|NASA Photo ID||ISS053-E-131276|
|Time taken||15:11:37 GMT|
latitude/longitude of image
features and other details
information about camera used
|Nikon D4 Electronic Still Camera|
|4928E: 4928 x 3280 pixel CMOS sensor, 36.0mm x 23.9mm, total pixels: 16.6 million, Nikon FX format|
|4928 pixels||3280 pixels||Yes||No||NASA's Earth Observatory web site||Download Image|
|720 pixels||480 pixels||Yes||Yes||NASA's Earth Observatory web site||Download Image|
|4928 pixels||3280 pixels||No||No||Download Image|
|640 pixels||426 pixels||No||No||Download Image|
While flying aboard the International Space Station, an astronaut took this photograph of the northwest corner of Tassili n'Ajjer National Park in Algeria. The darker sandstone plateau, Tassili n'Ajjer, curves around part of the Tifernine Dunes - a vast dune field of the Sahara Desert. The plateau stands a few hundred feet above the dunes below.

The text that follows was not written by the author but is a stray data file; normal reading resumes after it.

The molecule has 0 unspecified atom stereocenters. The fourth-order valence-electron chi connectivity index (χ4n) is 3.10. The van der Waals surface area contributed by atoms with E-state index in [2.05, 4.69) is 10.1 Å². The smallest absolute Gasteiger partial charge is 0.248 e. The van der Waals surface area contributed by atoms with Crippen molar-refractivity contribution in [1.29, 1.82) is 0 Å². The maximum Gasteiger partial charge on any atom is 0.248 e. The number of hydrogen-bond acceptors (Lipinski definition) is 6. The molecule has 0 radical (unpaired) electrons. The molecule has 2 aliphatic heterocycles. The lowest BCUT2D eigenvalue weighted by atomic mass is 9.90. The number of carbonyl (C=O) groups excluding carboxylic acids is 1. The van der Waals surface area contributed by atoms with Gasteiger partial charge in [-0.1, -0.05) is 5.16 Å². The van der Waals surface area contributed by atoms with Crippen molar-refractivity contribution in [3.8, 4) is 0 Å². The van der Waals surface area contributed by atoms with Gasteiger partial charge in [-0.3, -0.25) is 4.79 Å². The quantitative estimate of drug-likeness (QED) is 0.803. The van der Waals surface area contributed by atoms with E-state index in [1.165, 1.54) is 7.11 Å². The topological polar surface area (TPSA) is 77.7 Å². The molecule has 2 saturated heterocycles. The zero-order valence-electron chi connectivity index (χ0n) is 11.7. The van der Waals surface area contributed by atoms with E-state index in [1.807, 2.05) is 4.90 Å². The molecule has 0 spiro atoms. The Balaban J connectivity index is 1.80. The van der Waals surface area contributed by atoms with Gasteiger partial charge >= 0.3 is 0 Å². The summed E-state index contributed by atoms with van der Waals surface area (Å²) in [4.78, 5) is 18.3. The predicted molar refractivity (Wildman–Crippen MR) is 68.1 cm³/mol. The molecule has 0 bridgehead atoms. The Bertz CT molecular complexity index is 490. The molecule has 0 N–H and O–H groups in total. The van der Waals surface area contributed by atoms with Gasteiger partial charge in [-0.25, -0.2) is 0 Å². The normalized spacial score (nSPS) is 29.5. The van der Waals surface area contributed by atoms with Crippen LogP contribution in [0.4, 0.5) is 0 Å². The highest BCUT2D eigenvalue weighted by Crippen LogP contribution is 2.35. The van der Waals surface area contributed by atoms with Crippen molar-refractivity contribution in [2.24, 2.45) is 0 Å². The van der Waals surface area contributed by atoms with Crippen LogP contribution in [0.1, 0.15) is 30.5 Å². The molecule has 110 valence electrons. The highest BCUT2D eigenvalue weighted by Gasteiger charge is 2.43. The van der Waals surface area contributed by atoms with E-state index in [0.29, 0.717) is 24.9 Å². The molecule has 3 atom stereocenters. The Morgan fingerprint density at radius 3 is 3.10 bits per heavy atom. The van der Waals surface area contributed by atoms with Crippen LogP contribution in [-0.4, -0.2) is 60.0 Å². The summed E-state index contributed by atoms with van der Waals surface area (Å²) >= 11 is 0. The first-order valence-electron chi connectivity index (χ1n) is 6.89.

Tassili n'Ajjer translates to "plateau of chasms," a name that describes the deep fissures and canyons long ago cut into the rock by flowing water. The dune field below took shape after an ancient lake dried up. Tassili n'Ajjer is a UNESCO World Heritage Site with more than 15,000 prehistoric etchings and illustrations on the cave walls; these record a human presence as far back as 6000 BCE.
Geologists generally classify dunes into five basic types, and all but one (domes) are found in the Tifernine Dune Field. (Click hereto view a high-resolution photograph of the dunes.) The shape of a dune is an indication of regional wind patterns. In the case of Tassili n'Ajjer, the ridges on either side of the dune field block most of the sand particles from traveling over the plateau. This causes sand to pile up over time such that the dunes are sitting at a much higher elevation in the alcove than elsewhere in the dune field.